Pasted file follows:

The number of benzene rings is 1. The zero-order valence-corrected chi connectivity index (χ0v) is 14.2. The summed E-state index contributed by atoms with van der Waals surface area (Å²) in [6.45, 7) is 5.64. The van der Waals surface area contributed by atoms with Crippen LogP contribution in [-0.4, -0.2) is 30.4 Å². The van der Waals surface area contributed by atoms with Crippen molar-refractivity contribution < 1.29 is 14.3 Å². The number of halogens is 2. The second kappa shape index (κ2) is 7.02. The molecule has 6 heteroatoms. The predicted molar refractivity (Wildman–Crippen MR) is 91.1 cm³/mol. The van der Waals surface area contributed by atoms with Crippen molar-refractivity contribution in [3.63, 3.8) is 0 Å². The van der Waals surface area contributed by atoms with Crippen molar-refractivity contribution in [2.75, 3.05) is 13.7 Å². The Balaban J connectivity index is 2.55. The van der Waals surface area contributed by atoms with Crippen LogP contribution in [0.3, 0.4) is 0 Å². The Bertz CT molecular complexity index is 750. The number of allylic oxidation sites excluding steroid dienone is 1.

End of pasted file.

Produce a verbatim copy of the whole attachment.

The number of benzene rings is 1. The zero-order valence-corrected chi connectivity index (χ0v) is 14.2. The summed E-state index contributed by atoms with van der Waals surface area (Å²) in [6.45, 7) is 5.64. The van der Waals surface area contributed by atoms with Crippen LogP contribution in [-0.4, -0.2) is 30.4 Å². The van der Waals surface area contributed by atoms with Crippen molar-refractivity contribution < 1.29 is 14.3 Å². The number of halogens is 2. The second kappa shape index (κ2) is 7.02. The molecule has 6 heteroatoms. The predicted molar refractivity (Wildman–Crippen MR) is 91.1 cm³/mol. The van der Waals surface area contributed by atoms with Crippen molar-refractivity contribution in [3.63, 3.8) is 0 Å². The van der Waals surface area contributed by atoms with Crippen molar-refractivity contribution in [2.75, 3.05) is 13.7 Å². The Balaban J connectivity index is 2.55. The van der Waals surface area contributed by atoms with Crippen LogP contribution in [0.3, 0.4) is 0 Å². The Bertz CT molecular complexity index is 750. The number of allylic oxidation sites excluding steroid dienone is 1.